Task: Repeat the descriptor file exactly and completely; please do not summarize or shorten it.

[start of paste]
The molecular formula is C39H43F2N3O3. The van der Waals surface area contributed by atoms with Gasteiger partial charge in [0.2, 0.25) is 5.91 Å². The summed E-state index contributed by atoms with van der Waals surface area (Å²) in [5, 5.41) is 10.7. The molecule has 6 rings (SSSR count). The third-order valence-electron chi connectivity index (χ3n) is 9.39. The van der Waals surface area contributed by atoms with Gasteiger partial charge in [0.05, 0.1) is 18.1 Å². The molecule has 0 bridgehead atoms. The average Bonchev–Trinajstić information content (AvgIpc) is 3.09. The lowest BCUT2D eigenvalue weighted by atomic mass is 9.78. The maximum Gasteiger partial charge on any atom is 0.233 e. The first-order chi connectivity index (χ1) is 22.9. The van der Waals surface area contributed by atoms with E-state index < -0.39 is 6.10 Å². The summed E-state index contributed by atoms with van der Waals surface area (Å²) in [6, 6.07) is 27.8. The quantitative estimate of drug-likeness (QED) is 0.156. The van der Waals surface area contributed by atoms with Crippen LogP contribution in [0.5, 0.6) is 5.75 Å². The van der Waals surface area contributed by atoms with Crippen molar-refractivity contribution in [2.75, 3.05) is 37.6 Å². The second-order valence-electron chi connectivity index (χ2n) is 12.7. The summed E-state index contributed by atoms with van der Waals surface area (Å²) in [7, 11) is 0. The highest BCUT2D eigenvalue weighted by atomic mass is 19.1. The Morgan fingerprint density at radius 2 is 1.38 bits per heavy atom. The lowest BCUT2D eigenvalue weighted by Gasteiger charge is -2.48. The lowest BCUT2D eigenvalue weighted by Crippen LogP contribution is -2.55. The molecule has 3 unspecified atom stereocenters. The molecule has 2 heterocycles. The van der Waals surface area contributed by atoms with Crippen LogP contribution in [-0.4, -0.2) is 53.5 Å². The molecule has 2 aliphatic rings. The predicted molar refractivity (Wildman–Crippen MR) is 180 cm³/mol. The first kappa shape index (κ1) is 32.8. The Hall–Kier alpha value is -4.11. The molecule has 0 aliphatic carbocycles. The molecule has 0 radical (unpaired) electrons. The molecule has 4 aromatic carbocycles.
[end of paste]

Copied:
The molecular formula is C39H43F2N3O3. The van der Waals surface area contributed by atoms with Gasteiger partial charge in [0.2, 0.25) is 5.91 Å². The summed E-state index contributed by atoms with van der Waals surface area (Å²) in [5, 5.41) is 10.7. The molecule has 6 rings (SSSR count). The third-order valence-electron chi connectivity index (χ3n) is 9.39. The van der Waals surface area contributed by atoms with Gasteiger partial charge in [0.05, 0.1) is 18.1 Å². The molecule has 0 bridgehead atoms. The average Bonchev–Trinajstić information content (AvgIpc) is 3.09. The lowest BCUT2D eigenvalue weighted by atomic mass is 9.78. The maximum Gasteiger partial charge on any atom is 0.233 e. The first-order chi connectivity index (χ1) is 22.9. The van der Waals surface area contributed by atoms with E-state index < -0.39 is 6.10 Å². The summed E-state index contributed by atoms with van der Waals surface area (Å²) in [6, 6.07) is 27.8. The quantitative estimate of drug-likeness (QED) is 0.156. The van der Waals surface area contributed by atoms with Crippen LogP contribution in [0.5, 0.6) is 5.75 Å². The van der Waals surface area contributed by atoms with Crippen molar-refractivity contribution in [2.75, 3.05) is 37.6 Å². The second-order valence-electron chi connectivity index (χ2n) is 12.7. The summed E-state index contributed by atoms with van der Waals surface area (Å²) in [7, 11) is 0. The highest BCUT2D eigenvalue weighted by atomic mass is 19.1. The Morgan fingerprint density at radius 2 is 1.38 bits per heavy atom. The lowest BCUT2D eigenvalue weighted by Gasteiger charge is -2.48. The lowest BCUT2D eigenvalue weighted by Crippen LogP contribution is -2.55. The molecule has 3 unspecified atom stereocenters. The molecule has 2 heterocycles. The van der Waals surface area contributed by atoms with Crippen LogP contribution in [-0.4, -0.2) is 53.5 Å². The molecule has 2 aliphatic rings. The predicted molar refractivity (Wildman–Crippen MR) is 180 cm³/mol. The first kappa shape index (κ1) is 32.8. The Hall–Kier alpha value is -4.11. The molecule has 0 aliphatic carbocycles. The molecule has 0 radical (unpaired) electrons. The molecule has 4 aromatic carbocycles.